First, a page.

While I think we have a lot to be proud of for the work we’ve done, we still know that across the country young people are denied the right to attend their reviews, to have a voice in their futures, and to express their opinions about what matters the most to them.

Parents/carers frequently contact us to ask about their young person’s Year 9 review because they haven’t been given any information on what to expect and how it must differ from previous reviews they have attended. Our official helpline finished when our funding for PfA ceased but we still answer emails and calls regularly from young people and parents and carers.

What we want from the national EHCP template

We know some local authorities have great EHCP templates. Others welcome the opportunity to provide some consistency across the country for children and young people with SEND and their families. We urge policy writers to ensure that Preparing for Adulthood outcomes are embedded in the new national plan in a way that’s understandable and accessible to those to whom the plan should belong—young people themselves.

Ask young people about their four areas of need: communication, and interaction; cognition and learning; social, emotional and mental health difficulties; and sensory and/or physical needs, and they will often look at you with a blank expression. But when you ask what they need to be prepared for a happy and successful adult life, they know exactly what that is.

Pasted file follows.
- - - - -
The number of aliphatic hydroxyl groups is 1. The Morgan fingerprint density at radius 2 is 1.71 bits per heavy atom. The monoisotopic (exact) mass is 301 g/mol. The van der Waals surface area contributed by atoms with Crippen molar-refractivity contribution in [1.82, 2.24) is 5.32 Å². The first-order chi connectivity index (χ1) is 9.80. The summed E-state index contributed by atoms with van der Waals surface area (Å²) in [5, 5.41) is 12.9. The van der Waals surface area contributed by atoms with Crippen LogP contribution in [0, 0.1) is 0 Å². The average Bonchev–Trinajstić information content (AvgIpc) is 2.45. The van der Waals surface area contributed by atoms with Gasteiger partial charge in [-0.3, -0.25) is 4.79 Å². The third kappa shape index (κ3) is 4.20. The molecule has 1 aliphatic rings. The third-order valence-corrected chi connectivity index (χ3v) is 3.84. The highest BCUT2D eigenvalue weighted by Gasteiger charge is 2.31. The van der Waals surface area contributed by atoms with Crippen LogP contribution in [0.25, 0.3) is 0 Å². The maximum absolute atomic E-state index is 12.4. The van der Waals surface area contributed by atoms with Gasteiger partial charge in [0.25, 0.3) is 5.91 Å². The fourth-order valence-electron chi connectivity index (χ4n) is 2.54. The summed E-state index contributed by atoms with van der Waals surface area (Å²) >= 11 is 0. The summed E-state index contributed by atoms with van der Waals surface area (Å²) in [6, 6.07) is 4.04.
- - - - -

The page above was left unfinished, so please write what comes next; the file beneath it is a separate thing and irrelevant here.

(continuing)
Most EHC plan templates use the four areas of need in section E, but that doesn’t seem to be helpful when developing holistic outcomes in preparing for adulthood. Children and young people are not receiving the right support at the right time and families across the country are still having to fight for support, re-telling their story repeatedly.

Follow the law - it’s there for a reason

The Area SEND Inspections have highlighted many problems with EHC plans, both about the voice of young people and about outcomes. Local areas that take a person-centred approach, following the legal requirements around Preparing for Adulthood, report much better engagement with young people and families. They also have positive feedback from professionals and providers in terms of a plan that is useful and includes the voice of the young person.

With the Ofsted/CQC inspections looking at Preparing for Adulthood as their thematic review from January 2024, we have an even greater opportunity to push Preparing for Adulthood higher up the agenda. Let’s be bold here and do something different. Otherwise, nothing will change.

Preparing for Adulthood outcomes from the earliest years must be an integral part of any new national education health and care plan template.

About Julie Pointer

Julie Pointer qualified as a social worker in 1985. She has worked across the sector for many years both as a social work practitioner and in more senior strategic leadership roles. Julie has worked at NDTi for 10 years, initially as the PfA programme lead and then as the Children and Young People lead. Julie believes that a rights-based approach is the way to go and that all children and young people should have the same opportunities to grow and flourish into an adult live as independently as they can, with purpose, positive relationships as active citizens in their communities.